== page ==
The third disc format may be the charm for Ridley Scott’s Gladiator, finally looking and sounding better than ever with minimal digital manipulation on 4K UHD Blu-ray.
The Production: 4/5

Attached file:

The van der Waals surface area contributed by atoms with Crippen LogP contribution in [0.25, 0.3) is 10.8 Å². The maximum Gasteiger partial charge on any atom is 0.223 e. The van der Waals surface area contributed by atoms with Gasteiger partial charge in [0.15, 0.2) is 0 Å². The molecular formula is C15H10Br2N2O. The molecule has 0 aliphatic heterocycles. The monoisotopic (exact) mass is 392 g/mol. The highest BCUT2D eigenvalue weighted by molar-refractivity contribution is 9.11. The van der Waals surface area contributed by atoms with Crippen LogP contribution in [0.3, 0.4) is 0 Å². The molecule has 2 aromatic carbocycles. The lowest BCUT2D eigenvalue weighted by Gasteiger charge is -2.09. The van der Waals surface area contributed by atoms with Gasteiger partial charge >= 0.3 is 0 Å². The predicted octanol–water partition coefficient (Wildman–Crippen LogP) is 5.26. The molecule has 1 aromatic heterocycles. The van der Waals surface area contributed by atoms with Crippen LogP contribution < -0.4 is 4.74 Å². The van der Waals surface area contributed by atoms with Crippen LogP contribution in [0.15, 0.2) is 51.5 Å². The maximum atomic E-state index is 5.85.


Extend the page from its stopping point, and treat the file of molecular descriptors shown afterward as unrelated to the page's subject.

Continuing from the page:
Winner of five Academy Awards, including Best Picture and Best Actor (Russell Crowe), Ridley Scott’s Gladiator tells the epic story of a Roman General Maximus, who has been chosen by Emperor Marcus Aurelius (Richard Harris), after a triumphant battle finally defeating Germania, to take the throne over the rightful heir Commodus (Joaquin Phoenix) for the betterment of the Empire. Marcus knows that his son is not fit to rule, but Commodus expects to be named the successor, and in a fit of jealousy and rage, kills his father and frames Maximus, sentenced for execution along with his family. Maximus escapes badly wounded, unable to reach his family in time to save them, and is sold into slavery to become a Gladiator for Proximo (Oliver Reed). In an attempt to be embraced by the public, Commodus reopens the Coliseum to Gladiatorial battles to the death in honor of his late father, even though it was Marcus who outlawed the games and freed many of the Gladiators, including Proximo. When Proximo learns of the new games as a way to become more profitable from his slave warriors, he brings them to Rome, not knowing (until much later) that Maximus was a former General ordered for execution by the new Emperor. Much to everyone’s surprise, Maximus becomes something of a hero to the crowds, proving more popular than Commodus, which does not go over well with the Emperor. While Commodus plots to have Maximus die in the ring, Maximus plots his escape with Senator Gracchus (Derek Jacobi) and Commodus’ sister Lucilla (Connie Nielsen), whom he had an earlier love affair with, and eventually overthrow Commodus and return Rome to the public.